MORRIS, LEWIS. (1726–1798). Signer, militia general. New York. Born at the family manor of Morrisania in Westchester County, New York, on 8 April 1726, Morris attended Yale College. He left Yale in 1746, before he finished his degree, and assisted his father in the management of the extensive family estates. On the death of his father in 1762, Lewis Morris became the third and last lord of the family manor. Now, for the first time, he showed an interest in politics. After a single term in the provincial assembly in 1769, and finding that few of his Westchester County constituents endorsed his anti-British sentiments, he succeeded in organizing that minority. Despite opposition from the powerful families of the area—the De Lanceys, Pells, and Philipses—he succeeded in having a meeting called on 28 March 1775 to select the county's deputies to the provincial convention in New York City. Morris was named chairman of the eight-man delegation elected by his faction. At the convention Morris was elected a delegate to the Continental Congress, an honor he had enthusiastically sought.
Taking his seat on 15 May 1775, and remaining a delegate for two years, Morris served on committees to decide what posts should be defended in New York, to acquire military stores and munitions, and to deal with Indian affairs. On 7 June 1776 he was appointed brigadier general of the Westchester County militia, and was on leave of absence from Congress when the Declaration of Independence was approved. Later in 1776 he returned to Philadelphia and became a signer of that document. He took part in the New York campaign of 1776, when the forces of General William Howe chased George Washington and his troops right through the Morris family manor and the rest of Westchester. For the remainder of the war, Morris retained his militia rank but his services appear to have been valued by the state more in the civil domain. He was county judge in Westchester from 1777 to 1778, and served intermittently in the upper house of the state legislature between 1777 and 1790.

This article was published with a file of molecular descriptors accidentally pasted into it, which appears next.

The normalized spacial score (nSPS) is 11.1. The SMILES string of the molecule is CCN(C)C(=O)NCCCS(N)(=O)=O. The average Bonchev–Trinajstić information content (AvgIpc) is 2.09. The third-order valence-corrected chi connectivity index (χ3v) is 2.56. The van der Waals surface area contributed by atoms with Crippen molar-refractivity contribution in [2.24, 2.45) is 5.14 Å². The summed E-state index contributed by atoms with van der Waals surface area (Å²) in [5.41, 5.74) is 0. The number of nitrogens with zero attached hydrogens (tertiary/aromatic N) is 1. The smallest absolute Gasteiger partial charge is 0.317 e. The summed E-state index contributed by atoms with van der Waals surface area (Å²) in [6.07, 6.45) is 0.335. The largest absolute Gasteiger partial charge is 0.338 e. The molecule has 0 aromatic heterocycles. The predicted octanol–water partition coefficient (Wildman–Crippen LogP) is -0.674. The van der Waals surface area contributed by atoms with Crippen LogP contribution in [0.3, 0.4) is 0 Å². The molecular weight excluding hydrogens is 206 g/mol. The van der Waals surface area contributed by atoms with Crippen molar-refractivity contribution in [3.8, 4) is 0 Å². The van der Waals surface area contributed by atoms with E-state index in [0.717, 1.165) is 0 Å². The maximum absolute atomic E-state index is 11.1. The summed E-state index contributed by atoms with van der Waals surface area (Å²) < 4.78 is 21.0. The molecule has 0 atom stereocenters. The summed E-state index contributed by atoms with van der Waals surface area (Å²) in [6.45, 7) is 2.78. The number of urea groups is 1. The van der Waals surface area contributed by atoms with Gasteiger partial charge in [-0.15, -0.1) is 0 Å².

At the end of the war he retired as a major general of militia and restored Morrisania, which had been the scene of skirmishes on 5 August 1779, 22 January 1781, and 4 March 1782. Morris was at the Poughkeepsie ratification convention in 1788, where he supported the adoption of the federal Constitution that his half-brother, Gouverneur Morris, had helped to draft. He died at his estate on 22 January 1798.
SEE ALSO Morris, Gouverneur.
Young, Alfred F. The Democratic Republicans of New York: The Origins, 1763–1797. Chapel Hill, N.C.: University of North Carolina Press, 1967.
revised by Michael Bellesiles